Toyota Lexus comes in Mercedes wrappings

January 10, 1991|By Richard Truett | Richard Truett,Orlando Sentinel

Toyota makes the best Mercedes-Benz you can buy. It's called the Lexus LS 400.

This luxury sedan is an amazing piece of engineering artwork. There may not be a smoother, quieter and better riding car available for any price.

The fact that Toyota could sell a car for between $36,000 and $40,000 that is in most respects equal to or greater than the more expensive, big Mercedes-Benz models is nothing short of spectacular.

But the LS 400 comes up short in a few areas, and isn't quite ready to be considered among the world's finest cars for one major reason: styling.

A luxury car is something you want, not something you need. You buy a luxury car to satisfy yourself as well as to make a statement.

Even though Nissan may not be doing too well with its luxury car flagship, the Infiniti Q45, at least Nissan had the courage to try to carve out an identity all its own. Toyota didn't try.

From the grille to the taillights, Toyota copied Mercedes-Benz.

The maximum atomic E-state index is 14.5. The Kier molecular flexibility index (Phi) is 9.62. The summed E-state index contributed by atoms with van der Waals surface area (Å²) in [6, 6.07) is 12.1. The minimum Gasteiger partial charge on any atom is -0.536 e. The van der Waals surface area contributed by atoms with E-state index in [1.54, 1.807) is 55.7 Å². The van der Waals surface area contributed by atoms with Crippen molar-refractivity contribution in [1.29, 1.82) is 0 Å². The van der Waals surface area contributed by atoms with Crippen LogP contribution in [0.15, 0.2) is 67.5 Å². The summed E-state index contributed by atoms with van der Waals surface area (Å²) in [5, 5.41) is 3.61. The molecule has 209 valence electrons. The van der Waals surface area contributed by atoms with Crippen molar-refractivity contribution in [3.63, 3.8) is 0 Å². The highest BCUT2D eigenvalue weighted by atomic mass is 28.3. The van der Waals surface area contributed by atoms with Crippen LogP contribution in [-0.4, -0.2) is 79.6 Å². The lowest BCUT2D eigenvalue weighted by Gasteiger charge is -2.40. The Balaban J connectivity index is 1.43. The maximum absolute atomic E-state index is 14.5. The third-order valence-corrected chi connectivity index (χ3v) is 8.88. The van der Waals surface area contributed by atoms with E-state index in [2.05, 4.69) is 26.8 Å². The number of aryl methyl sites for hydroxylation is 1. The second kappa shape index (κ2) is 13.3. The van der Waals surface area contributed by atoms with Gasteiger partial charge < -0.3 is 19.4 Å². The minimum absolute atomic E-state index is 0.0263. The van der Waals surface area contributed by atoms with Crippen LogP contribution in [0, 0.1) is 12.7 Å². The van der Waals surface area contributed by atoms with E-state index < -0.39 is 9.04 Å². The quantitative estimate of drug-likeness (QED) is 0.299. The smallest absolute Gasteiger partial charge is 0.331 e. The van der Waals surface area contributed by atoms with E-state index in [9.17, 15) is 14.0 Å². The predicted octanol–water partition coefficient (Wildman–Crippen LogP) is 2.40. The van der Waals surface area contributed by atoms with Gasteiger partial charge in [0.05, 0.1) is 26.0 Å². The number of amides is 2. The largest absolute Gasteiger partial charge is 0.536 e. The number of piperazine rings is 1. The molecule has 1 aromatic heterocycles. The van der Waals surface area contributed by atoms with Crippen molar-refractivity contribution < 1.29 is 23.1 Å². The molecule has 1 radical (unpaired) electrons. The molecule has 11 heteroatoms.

You start the 250-horsepower, 32-valve, V-8 engine and it makes no noise or vibration. You put the four-speed, computer-controlled automatic transmission in drive and feel no sensation of the LS 400 moving over pavement. What more could you ask for in a luxury car, you wonder?

You can't field a serious luxury car if it isn't built well, and this is where the Lexus excels over the Europeans. You can tell by looking at the precise way things fit together that not even the most minor of details was overlooked. Solid, sturdy and durable are the words that come to mind when you examine the LS 400's fit and finish.

From the neatly arranged tool kit and first-aid kit in the trunk, Toyota has gone out of its way for its customers. When problems with the car's alternator and third brake light were discovered shortly after the LS 400 debuted, Toyota set the industry standard for dealing with recalls.

As you would expect in a luxury car, the interior is outfitted with leather, wood trim and thick, rich carpeting. Tasteful, conservative and elegant best describe the interior -- except when referring to the instruments. Placed behind dark tinted glass and lighted automatically when the ignition is switched on, the instrument cluster is a thing of beauty.

Brightly lighted gauges and warning lights are placed with the obvious intention of making it easy for the driver to quickly discern important information. The switchgear, easy to locate and use, felt expensive and solid. I didn't care for the front seats. They lack cushion and flexibility. You sit down, feel the seat receive your weight and then all of a sudden it is as if the seat bottoms out against the floor.

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